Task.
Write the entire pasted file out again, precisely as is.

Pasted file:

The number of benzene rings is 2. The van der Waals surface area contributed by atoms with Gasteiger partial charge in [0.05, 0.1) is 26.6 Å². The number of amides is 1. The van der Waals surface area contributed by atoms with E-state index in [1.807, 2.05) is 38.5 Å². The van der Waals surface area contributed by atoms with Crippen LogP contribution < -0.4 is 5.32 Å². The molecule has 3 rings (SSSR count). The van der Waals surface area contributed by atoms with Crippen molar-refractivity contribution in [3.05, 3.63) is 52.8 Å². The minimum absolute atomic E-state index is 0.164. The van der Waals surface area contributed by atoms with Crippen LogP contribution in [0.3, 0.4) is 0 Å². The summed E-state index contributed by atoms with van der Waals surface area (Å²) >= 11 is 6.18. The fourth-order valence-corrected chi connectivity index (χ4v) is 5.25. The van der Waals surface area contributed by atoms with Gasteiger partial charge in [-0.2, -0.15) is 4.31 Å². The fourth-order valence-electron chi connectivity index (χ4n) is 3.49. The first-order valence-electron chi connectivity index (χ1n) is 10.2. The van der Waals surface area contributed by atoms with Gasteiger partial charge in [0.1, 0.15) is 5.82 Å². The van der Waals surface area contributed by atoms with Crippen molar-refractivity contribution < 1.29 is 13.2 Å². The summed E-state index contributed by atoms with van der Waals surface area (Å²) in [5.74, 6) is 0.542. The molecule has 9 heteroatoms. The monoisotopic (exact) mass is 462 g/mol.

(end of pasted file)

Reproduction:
The number of benzene rings is 2. The van der Waals surface area contributed by atoms with Gasteiger partial charge in [0.05, 0.1) is 26.6 Å². The number of amides is 1. The van der Waals surface area contributed by atoms with E-state index in [1.807, 2.05) is 38.5 Å². The van der Waals surface area contributed by atoms with Crippen LogP contribution < -0.4 is 5.32 Å². The molecule has 3 rings (SSSR count). The van der Waals surface area contributed by atoms with Crippen molar-refractivity contribution in [3.05, 3.63) is 52.8 Å². The minimum absolute atomic E-state index is 0.164. The van der Waals surface area contributed by atoms with Crippen LogP contribution in [0.3, 0.4) is 0 Å². The summed E-state index contributed by atoms with van der Waals surface area (Å²) >= 11 is 6.18. The fourth-order valence-corrected chi connectivity index (χ4v) is 5.25. The van der Waals surface area contributed by atoms with Gasteiger partial charge in [-0.2, -0.15) is 4.31 Å². The fourth-order valence-electron chi connectivity index (χ4n) is 3.49. The first-order valence-electron chi connectivity index (χ1n) is 10.2. The van der Waals surface area contributed by atoms with Gasteiger partial charge in [0.1, 0.15) is 5.82 Å². The van der Waals surface area contributed by atoms with Crippen molar-refractivity contribution < 1.29 is 13.2 Å². The summed E-state index contributed by atoms with van der Waals surface area (Å²) in [5.74, 6) is 0.542. The molecule has 9 heteroatoms. The monoisotopic (exact) mass is 462 g/mol.